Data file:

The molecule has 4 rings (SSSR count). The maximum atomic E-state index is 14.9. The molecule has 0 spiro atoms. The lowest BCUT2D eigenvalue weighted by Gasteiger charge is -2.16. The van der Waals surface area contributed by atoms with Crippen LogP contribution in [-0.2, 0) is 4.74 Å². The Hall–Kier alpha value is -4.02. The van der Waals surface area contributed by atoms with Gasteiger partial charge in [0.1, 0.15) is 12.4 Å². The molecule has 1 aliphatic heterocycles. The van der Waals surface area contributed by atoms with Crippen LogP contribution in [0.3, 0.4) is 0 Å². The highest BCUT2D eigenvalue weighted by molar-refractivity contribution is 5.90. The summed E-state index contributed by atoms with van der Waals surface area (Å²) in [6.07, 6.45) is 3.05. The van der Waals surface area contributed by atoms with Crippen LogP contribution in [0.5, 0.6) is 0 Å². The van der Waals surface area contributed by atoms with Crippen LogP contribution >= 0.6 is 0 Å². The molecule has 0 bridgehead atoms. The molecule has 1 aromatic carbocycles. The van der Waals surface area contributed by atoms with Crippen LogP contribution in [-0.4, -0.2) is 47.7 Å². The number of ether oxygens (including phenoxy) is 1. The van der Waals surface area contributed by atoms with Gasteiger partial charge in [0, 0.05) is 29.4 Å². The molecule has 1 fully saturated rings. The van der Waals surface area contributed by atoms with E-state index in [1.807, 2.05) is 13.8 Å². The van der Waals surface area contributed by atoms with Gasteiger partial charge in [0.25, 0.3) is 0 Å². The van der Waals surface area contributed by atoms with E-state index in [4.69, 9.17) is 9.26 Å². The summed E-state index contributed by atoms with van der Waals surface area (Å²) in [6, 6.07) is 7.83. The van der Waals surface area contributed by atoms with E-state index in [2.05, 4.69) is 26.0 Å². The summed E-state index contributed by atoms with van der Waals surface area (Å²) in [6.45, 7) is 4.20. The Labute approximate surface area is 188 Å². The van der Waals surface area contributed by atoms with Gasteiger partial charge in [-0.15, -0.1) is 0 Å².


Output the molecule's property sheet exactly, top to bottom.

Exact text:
The molecule has 4 rings (SSSR count). The maximum atomic E-state index is 14.9. The molecule has 0 spiro atoms. The lowest BCUT2D eigenvalue weighted by Gasteiger charge is -2.16. The van der Waals surface area contributed by atoms with Crippen LogP contribution in [-0.2, 0) is 4.74 Å². The Hall–Kier alpha value is -4.02. The van der Waals surface area contributed by atoms with Gasteiger partial charge in [0.1, 0.15) is 12.4 Å². The molecule has 1 aliphatic heterocycles. The van der Waals surface area contributed by atoms with Crippen LogP contribution in [0.3, 0.4) is 0 Å². The highest BCUT2D eigenvalue weighted by molar-refractivity contribution is 5.90. The summed E-state index contributed by atoms with van der Waals surface area (Å²) in [6.07, 6.45) is 3.05. The van der Waals surface area contributed by atoms with Crippen LogP contribution in [0.5, 0.6) is 0 Å². The van der Waals surface area contributed by atoms with Crippen LogP contribution >= 0.6 is 0 Å². The molecule has 0 bridgehead atoms. The molecule has 1 aromatic carbocycles. The van der Waals surface area contributed by atoms with Crippen LogP contribution in [-0.4, -0.2) is 47.7 Å². The number of ether oxygens (including phenoxy) is 1. The van der Waals surface area contributed by atoms with Gasteiger partial charge in [0, 0.05) is 29.4 Å². The molecule has 1 fully saturated rings. The van der Waals surface area contributed by atoms with E-state index in [1.807, 2.05) is 13.8 Å². The van der Waals surface area contributed by atoms with Gasteiger partial charge in [0.25, 0.3) is 0 Å². The van der Waals surface area contributed by atoms with E-state index in [4.69, 9.17) is 9.26 Å². The summed E-state index contributed by atoms with van der Waals surface area (Å²) in [6, 6.07) is 7.83. The van der Waals surface area contributed by atoms with E-state index in [2.05, 4.69) is 26.0 Å². The summed E-state index contributed by atoms with van der Waals surface area (Å²) in [6.45, 7) is 4.20. The Labute approximate surface area is 188 Å². The van der Waals surface area contributed by atoms with Gasteiger partial charge in [-0.15, -0.1) is 0 Å².